from The American Heritage® Dictionary of the English Language, 4th Edition

  • transitive v. To groom (a horse) with a currycomb.
  • transitive v. To prepare (tanned hides) for use, as by soaking or coloring.
  • idiom curry favor To seek or gain favor by fawning or flattery.
  • n. Curry powder.
  • n. A heavily spiced sauce or relish made with curry powder and eaten with rice, meat, fish, or other food.
  • n. A dish seasoned with curry powder.
  • transitive v. To season (food) with curry.

from Wiktionary, Creative Commons Attribution/Share-Alike License

  • n. One of a family of dishes originating from South Asian cuisine, flavoured by a spiced sauce.
  • n. A spiced sauce or relish, especially one flavoured with curry powder.
  • n. Curry powder
  • v. To cook or season with curry powder.
  • v. To groom (a horse); to dress or rub down a horse with a curry comb
  • v. To dress (leather) after it is tanned by beating, rubbing, scraping and colouring
  • v. To beat, thrash; to drub
  • v. To try to win or gain (favour) by flattering.
  • v. To perform currying upon.
  • v. To scurry; to ride or run hastily.
  • v. To cover (a distance); (of a projectile) to traverse (its range).
  • v. To hurry.

from the GNU version of the Collaborative International Dictionary of English

  • n. A kind of sauce much used in India, containing garlic, pepper, ginger, and other strong spices.
  • n. A stew of fowl, fish, or game, cooked with curry.
  • transitive v. To dress or prepare for use by a process of scraping, cleansing, beating, smoothing, and coloring; -- said of leather.
  • transitive v. To dress the hair or coat of (a horse, ox, or the like) with a currycomb and brush; to comb, as a horse, in order to make clean.
  • transitive v. To beat or bruise; to drub; -- said of persons.
  • transitive v. To flavor or cook with curry.

from The Century Dictionary and Cyclopedia

  • To rub and clean (a horse) with a comb; groom: sometimes used in contempt, with reference to a person.
  • Hence2. To stroke as if to soothe; flatter.
  • To dress or prepare (tanned hides) for use by soaking, skiving, shaving, scouring, coloring, graining, etc.
  • Figuratively, to beat; drub; thrash: as, to curry one's hide.
  • To flavor or prepare with curry.
  • n. A kind of sauce or relish, made of meat, fish, fowl, fruit, eggs, or vegetables, cooked with bruised spices, such as cayenne-pepper, coriander-seed, ginger, garlic, etc., with turmeric, much used in India and elsewhere as a relish or flavoring for boiled rice.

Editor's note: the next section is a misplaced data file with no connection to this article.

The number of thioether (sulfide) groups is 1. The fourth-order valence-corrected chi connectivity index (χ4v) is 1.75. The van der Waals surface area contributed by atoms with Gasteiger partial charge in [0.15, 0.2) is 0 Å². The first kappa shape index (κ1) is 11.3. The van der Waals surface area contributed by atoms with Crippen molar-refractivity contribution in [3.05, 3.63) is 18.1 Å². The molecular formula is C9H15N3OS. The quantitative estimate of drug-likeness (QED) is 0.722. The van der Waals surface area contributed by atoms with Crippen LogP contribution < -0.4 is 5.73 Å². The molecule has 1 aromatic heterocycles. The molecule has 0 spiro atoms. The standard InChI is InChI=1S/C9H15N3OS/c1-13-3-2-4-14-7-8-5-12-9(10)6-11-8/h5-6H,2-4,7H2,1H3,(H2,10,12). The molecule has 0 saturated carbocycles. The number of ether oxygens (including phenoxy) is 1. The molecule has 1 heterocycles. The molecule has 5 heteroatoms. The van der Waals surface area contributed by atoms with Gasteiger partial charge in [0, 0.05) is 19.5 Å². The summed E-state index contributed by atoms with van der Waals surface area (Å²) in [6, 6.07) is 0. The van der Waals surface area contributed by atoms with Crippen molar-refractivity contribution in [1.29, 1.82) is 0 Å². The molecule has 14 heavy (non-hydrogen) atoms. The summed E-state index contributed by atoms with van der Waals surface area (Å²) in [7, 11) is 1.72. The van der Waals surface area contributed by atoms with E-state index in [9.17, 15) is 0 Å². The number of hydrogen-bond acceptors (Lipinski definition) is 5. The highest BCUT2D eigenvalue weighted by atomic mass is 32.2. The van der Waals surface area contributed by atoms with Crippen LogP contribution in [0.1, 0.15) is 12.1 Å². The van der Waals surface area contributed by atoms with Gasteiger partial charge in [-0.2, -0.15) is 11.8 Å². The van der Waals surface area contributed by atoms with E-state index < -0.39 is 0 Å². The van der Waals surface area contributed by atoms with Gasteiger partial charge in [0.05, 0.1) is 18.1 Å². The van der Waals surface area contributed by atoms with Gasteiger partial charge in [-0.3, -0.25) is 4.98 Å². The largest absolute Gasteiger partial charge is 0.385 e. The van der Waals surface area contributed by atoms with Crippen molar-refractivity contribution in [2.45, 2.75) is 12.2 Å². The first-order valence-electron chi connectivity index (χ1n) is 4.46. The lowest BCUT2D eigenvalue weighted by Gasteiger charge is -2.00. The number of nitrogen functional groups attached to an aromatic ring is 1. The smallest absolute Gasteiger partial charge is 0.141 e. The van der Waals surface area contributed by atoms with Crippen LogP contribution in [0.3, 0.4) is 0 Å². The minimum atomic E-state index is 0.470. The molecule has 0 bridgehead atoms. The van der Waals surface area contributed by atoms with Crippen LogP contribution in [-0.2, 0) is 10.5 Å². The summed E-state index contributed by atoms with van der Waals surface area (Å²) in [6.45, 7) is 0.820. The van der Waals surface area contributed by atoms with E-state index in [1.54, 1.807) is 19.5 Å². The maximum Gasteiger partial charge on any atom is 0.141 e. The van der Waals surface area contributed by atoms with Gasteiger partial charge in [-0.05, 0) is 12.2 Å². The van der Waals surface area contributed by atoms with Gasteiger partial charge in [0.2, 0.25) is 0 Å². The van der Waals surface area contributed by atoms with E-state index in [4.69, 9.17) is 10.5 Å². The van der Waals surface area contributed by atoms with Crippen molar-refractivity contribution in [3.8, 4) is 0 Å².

from WordNet 3.0 Copyright 2006 by Princeton University. All rights reserved.

  • n. (East Indian cookery) a pungent dish of vegetables or meats flavored with curry powder and usually eaten with rice
  • v. treat by incorporating fat
  • v. season with a mixture of spices; typical of Indian cooking
  • v. give a neat appearance to


Middle English curreien, from Anglo-Norman curreier, to arrange, curry, from Vulgar Latin *conrēdāre : Latin com-, com- + Vulgar Latin *-rēdāre, to make ready (of Germanic origin; see reidh- in Indo-European roots). Curry favor, by folk etymology from Middle English currayen favel, from Old French correier fauvel, to curry a fallow-colored horse, be hypocritical (from the fallow horse as a medieval symbol of deceit).
Tamil kaṟi.
(American Heritage® Dictionary of the English Language, Fourth Edition)
From Old English currayen, from Old French correer 'to prepare', presumably from Vulgar Latin conredare, from com- (a form of con- 'together') + some Germanic base verb (Wiktionary)
From Haskell Curry, a computer scientist (Wiktionary)
Possibly derived from currier, a common 16-18th century form of courier, as if to ride post, to post. Possibly influenced by scurry. (Wiktionary)


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  • The sense "groom" (verb) ultimately comes from Late Latin *con-red- "make ready", with a root borrowed from Germanic.

    (This is cognate with Spanish correios "couriers, post", familiar from stamps—and unrelated to 'courier'. The root also gives 'read' via a sense "advise", cf. German Rat. Its borrowing into Romance also occurs in 'array'.)

    The 'favour' in the idiom is a mediaeval eggcorn: it comes from 'curry Favel', a fallow horse, proverbial for being deceitful.

    March 6, 2009

  • (idiom) "curry favor": To seek or gain favor by fawning or flattery.

    March 6, 2009

  • 'Mother kept saying "I told you so. I
    told you he was a low type." I never
    ate their horrid curries, he never ate
    anything else and whisky, whisky -
    probably he got ulcers years ago,
    I hope he did and he's dead dead DEAD now.'

    - Peter Reading, Mem-sahib, from The Prison Cell and Barrel Mystery, 1976

    June 23, 2008

  • I thought that there were few things worse than the Ed School by this name, but this conversation is one of them.

    October 12, 2007

  • Unaficionados say "Eeeew."

    October 12, 2007

  • Oh god. *gack*

    October 12, 2007

  • Yeah! With a gap of 12 and 24 hours between the burns...

    October 11, 2007

  • Aficionados say a good curry burns twice.

    October 11, 2007

  • Is there any other sense?

    December 12, 2006

  • December 9, 2006